A dark / emotional journey: A Plague Tale Innocence

If you were to describe a single trait of a good survival game, what would it be?

To me, it’s fear.

When you bring darkness in your room and the only sources of light your eyes can see are one from the LED strips in your fancy PC casing/ tiny lights of the console and the other, darker one from the screen where the characters are struggling in a dark atmosphere, your skin should feel a nudge, at least once in a while. There should be a shivering feeling down that stubborn spine of yours as you try to navigate the darkness with the game characters.

Think that you are a teenage girl, running in the jungles and plague struck towns of 14th century France as a fugitive with a little kid brother, who has a tendency of becoming agitated every once in a while and get you into trouble. Your name, is Amicia De Rune and the little brother named Hugo is the most wanted kid in the whole region. All you have is a handmade sling and some stones in your armory, while the opposition is a heavily armed army who will kill you as soon as they find you. And then there’s the main character. Rats.

There’s a lot of them as they bring Black Death with them. When it’s dark, their hordes pop up from the earth and devour everything that’s not in the light. (A beautiful representation of the interrelation of light and dark- darkness appears as soon as there’s an absence of light). You have to be careful while navigating because even the slightest error can cause a horrible death that can take you by surprise when it happens first. You can feel it in your bones as your character gets devoured by the hordes of Black Death. Asobo studios have made sure you move your body in awe, fear and frustration while you play their devoted story experience in their latest piece- A Plague Tale: Innocence.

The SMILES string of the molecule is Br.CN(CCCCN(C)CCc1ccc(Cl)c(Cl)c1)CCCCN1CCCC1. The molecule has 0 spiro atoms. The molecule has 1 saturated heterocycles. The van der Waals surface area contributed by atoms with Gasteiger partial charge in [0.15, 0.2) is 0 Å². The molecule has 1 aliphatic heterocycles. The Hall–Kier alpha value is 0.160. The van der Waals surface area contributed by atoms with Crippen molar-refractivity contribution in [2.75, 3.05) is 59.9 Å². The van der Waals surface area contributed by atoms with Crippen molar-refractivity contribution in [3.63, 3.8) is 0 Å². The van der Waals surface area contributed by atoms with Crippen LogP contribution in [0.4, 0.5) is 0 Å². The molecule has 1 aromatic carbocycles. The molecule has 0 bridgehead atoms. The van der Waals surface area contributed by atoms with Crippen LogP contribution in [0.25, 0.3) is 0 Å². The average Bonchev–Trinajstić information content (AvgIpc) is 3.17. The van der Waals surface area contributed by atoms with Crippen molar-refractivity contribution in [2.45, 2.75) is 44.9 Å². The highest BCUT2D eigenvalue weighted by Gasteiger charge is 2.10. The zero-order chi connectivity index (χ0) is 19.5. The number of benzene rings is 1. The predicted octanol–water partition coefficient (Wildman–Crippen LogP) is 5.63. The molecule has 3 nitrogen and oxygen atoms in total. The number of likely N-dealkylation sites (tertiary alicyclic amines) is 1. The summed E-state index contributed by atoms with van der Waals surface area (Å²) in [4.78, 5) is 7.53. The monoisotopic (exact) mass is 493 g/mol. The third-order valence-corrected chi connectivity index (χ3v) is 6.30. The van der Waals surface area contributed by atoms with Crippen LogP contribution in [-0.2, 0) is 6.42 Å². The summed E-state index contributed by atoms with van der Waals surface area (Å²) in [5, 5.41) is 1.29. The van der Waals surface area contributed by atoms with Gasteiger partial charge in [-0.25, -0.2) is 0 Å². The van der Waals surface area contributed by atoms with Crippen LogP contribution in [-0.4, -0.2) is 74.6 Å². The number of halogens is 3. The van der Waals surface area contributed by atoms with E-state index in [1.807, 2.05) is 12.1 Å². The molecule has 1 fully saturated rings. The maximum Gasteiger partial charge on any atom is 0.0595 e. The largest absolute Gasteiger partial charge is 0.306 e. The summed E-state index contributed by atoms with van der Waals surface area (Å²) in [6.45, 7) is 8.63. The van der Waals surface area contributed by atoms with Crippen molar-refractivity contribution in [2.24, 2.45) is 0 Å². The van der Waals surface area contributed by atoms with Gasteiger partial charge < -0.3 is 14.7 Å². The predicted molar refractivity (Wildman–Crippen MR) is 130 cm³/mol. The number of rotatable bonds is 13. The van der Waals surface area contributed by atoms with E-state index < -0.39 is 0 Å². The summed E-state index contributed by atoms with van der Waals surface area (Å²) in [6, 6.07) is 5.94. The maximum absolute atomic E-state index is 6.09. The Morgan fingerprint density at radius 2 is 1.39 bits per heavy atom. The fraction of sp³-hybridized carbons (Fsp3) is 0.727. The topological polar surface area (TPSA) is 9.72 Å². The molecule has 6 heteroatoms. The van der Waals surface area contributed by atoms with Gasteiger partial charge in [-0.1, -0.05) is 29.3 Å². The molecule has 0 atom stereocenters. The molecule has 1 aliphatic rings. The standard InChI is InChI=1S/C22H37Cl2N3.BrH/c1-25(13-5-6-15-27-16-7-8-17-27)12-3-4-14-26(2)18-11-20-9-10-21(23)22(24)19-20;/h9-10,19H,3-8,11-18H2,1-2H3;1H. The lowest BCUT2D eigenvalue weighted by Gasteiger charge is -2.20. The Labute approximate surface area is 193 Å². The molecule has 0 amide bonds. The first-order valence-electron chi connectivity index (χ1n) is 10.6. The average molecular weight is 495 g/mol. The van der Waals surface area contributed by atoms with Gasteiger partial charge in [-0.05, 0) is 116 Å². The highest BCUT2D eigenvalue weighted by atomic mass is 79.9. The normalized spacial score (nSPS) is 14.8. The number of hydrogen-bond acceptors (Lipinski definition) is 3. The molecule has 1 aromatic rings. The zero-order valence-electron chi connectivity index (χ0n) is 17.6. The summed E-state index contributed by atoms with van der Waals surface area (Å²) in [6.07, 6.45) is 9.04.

As a story it’s pretty dark, so is the experience. You’ll get into action from the very first scene as the seemingly beautiful life exists only a few minutes as you face the first crisis. The sense of loss is eminent as they were pretty gruesome even in the beginning of the game. The creators made sure that the gamer feels the intensity and inevitability of death right from the beginning. They were so hell bent on achieving that feat (which they did, obviously), that they probably rushed a bit. It was kind of shocking when I had to witness an almost clean-sweep slaughter so early in the game. I usually need some time to get attached to a character. As for NPCs (non-player characters), it’s more difficult to develop emotional connection and empathy towards them unless you have a really compelling narrative. Nevertheless, I believe there’s a minimum time required for the gamer to empathize with both NPCs and PCs. In the case of NPCs, the time required is probably more as gamers can empathize with PCs in an easier fashion. So when we witness an entire royal family wiped out within so little time of knowing them, it’s tough for us to empathize in the manner it demands. But it does instigate something else.